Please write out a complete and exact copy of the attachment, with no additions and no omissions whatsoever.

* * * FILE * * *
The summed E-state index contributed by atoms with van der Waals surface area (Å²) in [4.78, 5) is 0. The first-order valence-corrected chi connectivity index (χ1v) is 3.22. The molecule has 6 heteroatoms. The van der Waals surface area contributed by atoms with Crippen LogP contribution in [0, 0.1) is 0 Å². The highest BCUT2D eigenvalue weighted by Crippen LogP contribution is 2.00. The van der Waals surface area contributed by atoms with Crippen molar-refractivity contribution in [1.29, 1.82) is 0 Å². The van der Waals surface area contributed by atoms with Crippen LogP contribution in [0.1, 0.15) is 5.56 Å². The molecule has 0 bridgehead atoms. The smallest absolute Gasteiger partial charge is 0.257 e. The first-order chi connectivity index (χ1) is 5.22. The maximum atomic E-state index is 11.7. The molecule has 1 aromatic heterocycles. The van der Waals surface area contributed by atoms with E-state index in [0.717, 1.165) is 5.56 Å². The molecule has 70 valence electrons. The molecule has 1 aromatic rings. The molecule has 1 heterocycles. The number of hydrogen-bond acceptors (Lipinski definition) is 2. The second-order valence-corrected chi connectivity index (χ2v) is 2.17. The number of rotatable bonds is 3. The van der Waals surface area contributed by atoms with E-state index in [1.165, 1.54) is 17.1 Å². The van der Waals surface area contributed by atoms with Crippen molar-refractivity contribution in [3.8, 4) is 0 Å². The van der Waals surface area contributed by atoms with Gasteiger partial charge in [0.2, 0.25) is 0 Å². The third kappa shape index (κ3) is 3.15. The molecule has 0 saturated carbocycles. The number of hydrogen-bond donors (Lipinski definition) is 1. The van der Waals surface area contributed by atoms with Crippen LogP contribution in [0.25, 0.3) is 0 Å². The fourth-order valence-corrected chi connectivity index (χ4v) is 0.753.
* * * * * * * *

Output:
The summed E-state index contributed by atoms with van der Waals surface area (Å²) in [4.78, 5) is 0. The first-order valence-corrected chi connectivity index (χ1v) is 3.22. The molecule has 6 heteroatoms. The van der Waals surface area contributed by atoms with Crippen LogP contribution in [0, 0.1) is 0 Å². The highest BCUT2D eigenvalue weighted by Crippen LogP contribution is 2.00. The van der Waals surface area contributed by atoms with Crippen molar-refractivity contribution in [1.29, 1.82) is 0 Å². The van der Waals surface area contributed by atoms with Crippen LogP contribution in [0.1, 0.15) is 5.56 Å². The molecule has 0 bridgehead atoms. The smallest absolute Gasteiger partial charge is 0.257 e. The first-order chi connectivity index (χ1) is 5.22. The maximum atomic E-state index is 11.7. The molecule has 1 aromatic heterocycles. The van der Waals surface area contributed by atoms with E-state index in [0.717, 1.165) is 5.56 Å². The molecule has 70 valence electrons. The molecule has 1 aromatic rings. The molecule has 1 heterocycles. The number of hydrogen-bond acceptors (Lipinski definition) is 2. The second-order valence-corrected chi connectivity index (χ2v) is 2.17. The number of rotatable bonds is 3. The van der Waals surface area contributed by atoms with E-state index in [1.165, 1.54) is 17.1 Å². The van der Waals surface area contributed by atoms with Crippen molar-refractivity contribution in [3.8, 4) is 0 Å². The van der Waals surface area contributed by atoms with Gasteiger partial charge in [0.2, 0.25) is 0 Å². The third kappa shape index (κ3) is 3.15. The molecule has 0 saturated carbocycles. The number of hydrogen-bond donors (Lipinski definition) is 1. The van der Waals surface area contributed by atoms with Crippen LogP contribution in [0.25, 0.3) is 0 Å². The fourth-order valence-corrected chi connectivity index (χ4v) is 0.753.